Maryland defensive coordinator Brian Stewart talks to players during a scrimmage earlier this month. (Jonathan Newton/The Washington Post)

Whenever defensive coordinator Brian Stewart’s number appears on Maryland senior cornerback Jeremiah Johnson’s mobile phone, Johnson figures he’ll eat well soon. Johnson is among many members of the football team who often share good food and laughs over dinner at Stewart’s house. The Terrapins never tire of those reps.

“He’ll just text and say, ‘Hey, we’re gonna get the guys together this weekend,’ ” Johnson said the other day at Byrd Stadium. “The fact that he opens the doors of his home and his wife cooks for us . . . you really feel like it’s a family.”

Stewart, who engineered an eye-opening turnaround on defense after arriving in College Park, enters his third season leading young men whom he views as his sons. Unlike some coaches who believe players respond best to shouting, Stewart would rather embrace than intimidate. Stewart, though, is no pushover, players say. He follows a simple philosophy he learned from his mentor, former NFL coach Wade Phillips: If you show players you care about them, most will follow you anywhere.

The approach has served Stewart well as he has climbed the coaching ladder in college and pros. As Maryland opens its inaugural Big Ten season with a nonconference game Saturday against James Madison, Stewart will need the family to stick together more than ever.

For the defense, the gatherings at Stewart’s house foster a feeling of togetherness and “sends a message to each and every one one of us that he does care about us,” said Johnson, a key member of the secondary. “It’s always better to play for a coach who you know has your back.”

The Post Sports Live crew offers best-case-scenarios for Maryland in its first season in the Big Ten conference. (Post Sports Live/The Washington Post)

After pausing for a moment, Johnson went deeper in explaining the effect of Stewart’s style on the coach-player relationship. The interaction “transitions from, ‘I don’t want to mess up because coach is going to yell at me,’ to ‘I don’t want to mess up because this is someone who I don’t want to let down.’ From that standpoint, his role kind of shifts. He becomes a father figure and a mentor. Being that we have that relationship, it pushes you to want to do well for yourself and him.”

From the start, Maryland’s defensive players have played well for Stewart. In one of Edsall’s best moves, he lured Stewart from the University of Houston, where he spent two seasons and played a big part in the school’s 13-1 record in 2011. After adjusting to Stewart’s aggressive 3-4 defense, the Cougars made across-the-board improvement. In 2012, Maryland’s big jump in the Atlantic Coast Conference unit rankings was no less impressive.

Before Stewart arrived, the Terrapins’ defense was a mess, ranking last in the ACC. By the end of his first season, Maryland climbed to second in the conference. Last season, the Terrapins produced 37 sacks, tying them for third in the ACC. The progress didn’t surprise NFL people.

During eight seasons as an assistant coach in the league, including two as the Dallas Cowboys’ defensive coordinator under Phillips, Stewart had a reputation of being a sharp teacher who developed effective working relationships with players. Those are the best kind.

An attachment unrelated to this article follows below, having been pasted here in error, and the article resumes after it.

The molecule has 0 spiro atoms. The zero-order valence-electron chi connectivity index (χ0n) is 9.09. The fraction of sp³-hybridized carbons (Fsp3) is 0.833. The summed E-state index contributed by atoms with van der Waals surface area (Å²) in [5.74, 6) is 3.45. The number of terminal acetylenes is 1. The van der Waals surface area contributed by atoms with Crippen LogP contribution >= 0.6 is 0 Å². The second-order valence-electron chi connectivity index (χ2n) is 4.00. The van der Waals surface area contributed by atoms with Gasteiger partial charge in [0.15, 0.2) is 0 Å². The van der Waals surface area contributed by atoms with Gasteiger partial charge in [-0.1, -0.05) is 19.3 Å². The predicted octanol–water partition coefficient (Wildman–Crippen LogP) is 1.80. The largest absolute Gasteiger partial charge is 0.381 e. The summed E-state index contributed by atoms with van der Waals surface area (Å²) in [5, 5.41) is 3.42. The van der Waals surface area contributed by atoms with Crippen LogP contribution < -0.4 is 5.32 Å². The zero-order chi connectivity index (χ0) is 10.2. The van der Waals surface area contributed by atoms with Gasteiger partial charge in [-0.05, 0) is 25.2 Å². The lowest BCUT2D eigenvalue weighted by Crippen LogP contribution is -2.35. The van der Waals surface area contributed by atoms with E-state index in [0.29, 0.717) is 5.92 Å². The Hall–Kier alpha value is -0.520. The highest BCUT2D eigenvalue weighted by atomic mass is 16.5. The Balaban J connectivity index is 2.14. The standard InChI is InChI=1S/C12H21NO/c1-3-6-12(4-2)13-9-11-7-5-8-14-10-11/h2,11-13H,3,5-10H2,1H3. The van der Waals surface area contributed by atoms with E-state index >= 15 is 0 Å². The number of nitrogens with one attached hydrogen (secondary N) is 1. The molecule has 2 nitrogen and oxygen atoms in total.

In both of Stewart’s seasons directing their defense, the Cowboys finished in the top 10. They were first and third, respectively, in sacks, and many players were selected to the Pro Bowl. Even in the pros, Stewart learned, fostering a family feeling is important.

“If you show people that you care, they’ll buy in,” Stewart said during a news conference this week. “That’s my main focus.”

He learned it from Phillips, who made a practice of opening his home to coaches and players. Over bowls of shrimp gumbo, conversations about football, family and life filled the rooms. With good reason, Phillips is proud of his protege.

The Post Sports Live crew predicts which four college football teams will make the first playoffs for the new system. (Post Sports Live/The Washington Post)

“He has great relationships with people. The players like him. You play [harder] for somebody if you like ’em,” Phillips said in a recent phone interview. “Some [coaches] just try to be tough. They think that’s what coaching is. Helping people get better, that’s what coaching really is.

“He’s real knowledgeable, a very sharp guy, and players realize, pretty quickly, he knows what he’s doing. They realize he can help ’em get better. He’s going to find a way to get each individual better. Even the second- and third-team guys. That’s what coaching is: getting everybody better.”

With what the Terrapins are facing, they need to get a lot better. Historically, the Big Ten has been a much stronger football league than the ACC. Three of Maryland’s conference opponents are ranked in the Associated Press preseason top 25, including No. 5 Ohio State, which Maryland will face on its home field Oct. 3.

“The main reason why it’s tough is that it isn’t necessarily the people you play, as much as it is the people you play and also not having played them before,” said Stewart, who has spent much of the summer watching Big Ten game film.

“You play against Florida State, you know who they are. You play against Clemson, you know who they are. We were in the ACC. They’re in the ACC. We knew them. Now, playing against Ohio State, Michigan State, Wisconsin, Iowa, we know who they are. But we don’t know who they are.”

Sounds like the Terrapins have a lot to discuss. Fortunately for them, Stewart has the perfect place to meet.

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